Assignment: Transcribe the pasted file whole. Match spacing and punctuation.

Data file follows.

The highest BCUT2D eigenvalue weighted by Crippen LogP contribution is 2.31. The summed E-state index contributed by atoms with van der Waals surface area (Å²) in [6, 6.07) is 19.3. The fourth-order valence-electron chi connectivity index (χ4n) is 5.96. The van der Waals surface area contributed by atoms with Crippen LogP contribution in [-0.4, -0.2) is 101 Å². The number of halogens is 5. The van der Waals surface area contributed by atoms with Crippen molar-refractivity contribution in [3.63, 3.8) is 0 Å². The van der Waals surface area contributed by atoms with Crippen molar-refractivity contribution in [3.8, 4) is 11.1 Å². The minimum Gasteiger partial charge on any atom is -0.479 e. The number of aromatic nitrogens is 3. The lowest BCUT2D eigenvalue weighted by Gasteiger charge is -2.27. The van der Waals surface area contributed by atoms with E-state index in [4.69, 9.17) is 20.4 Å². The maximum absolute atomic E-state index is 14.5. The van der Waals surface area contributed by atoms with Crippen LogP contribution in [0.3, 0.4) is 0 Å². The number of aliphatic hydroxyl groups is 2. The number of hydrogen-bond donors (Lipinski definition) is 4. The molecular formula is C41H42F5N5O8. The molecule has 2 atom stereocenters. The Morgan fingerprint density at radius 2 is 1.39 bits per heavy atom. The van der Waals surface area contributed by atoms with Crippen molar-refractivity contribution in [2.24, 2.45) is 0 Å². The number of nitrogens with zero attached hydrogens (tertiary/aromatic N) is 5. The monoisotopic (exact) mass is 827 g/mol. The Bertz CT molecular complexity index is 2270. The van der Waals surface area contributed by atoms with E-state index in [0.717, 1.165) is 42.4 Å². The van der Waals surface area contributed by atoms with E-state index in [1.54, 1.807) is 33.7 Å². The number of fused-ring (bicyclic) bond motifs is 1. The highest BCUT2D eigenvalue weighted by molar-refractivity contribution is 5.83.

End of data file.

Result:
The highest BCUT2D eigenvalue weighted by Crippen LogP contribution is 2.31. The summed E-state index contributed by atoms with van der Waals surface area (Å²) in [6, 6.07) is 19.3. The fourth-order valence-electron chi connectivity index (χ4n) is 5.96. The van der Waals surface area contributed by atoms with Crippen LogP contribution in [-0.4, -0.2) is 101 Å². The number of halogens is 5. The van der Waals surface area contributed by atoms with Crippen molar-refractivity contribution in [3.63, 3.8) is 0 Å². The van der Waals surface area contributed by atoms with Crippen molar-refractivity contribution in [3.8, 4) is 11.1 Å². The minimum Gasteiger partial charge on any atom is -0.479 e. The number of aromatic nitrogens is 3. The lowest BCUT2D eigenvalue weighted by Gasteiger charge is -2.27. The van der Waals surface area contributed by atoms with E-state index in [4.69, 9.17) is 20.4 Å². The maximum absolute atomic E-state index is 14.5. The van der Waals surface area contributed by atoms with Crippen LogP contribution in [0.3, 0.4) is 0 Å². The number of aliphatic hydroxyl groups is 2. The number of hydrogen-bond donors (Lipinski definition) is 4. The molecular formula is C41H42F5N5O8. The molecule has 2 atom stereocenters. The Morgan fingerprint density at radius 2 is 1.39 bits per heavy atom. The van der Waals surface area contributed by atoms with Crippen molar-refractivity contribution in [2.24, 2.45) is 0 Å². The number of nitrogens with zero attached hydrogens (tertiary/aromatic N) is 5. The monoisotopic (exact) mass is 827 g/mol. The Bertz CT molecular complexity index is 2270. The van der Waals surface area contributed by atoms with E-state index in [0.717, 1.165) is 42.4 Å². The van der Waals surface area contributed by atoms with E-state index in [1.54, 1.807) is 33.7 Å². The number of fused-ring (bicyclic) bond motifs is 1. The highest BCUT2D eigenvalue weighted by molar-refractivity contribution is 5.83.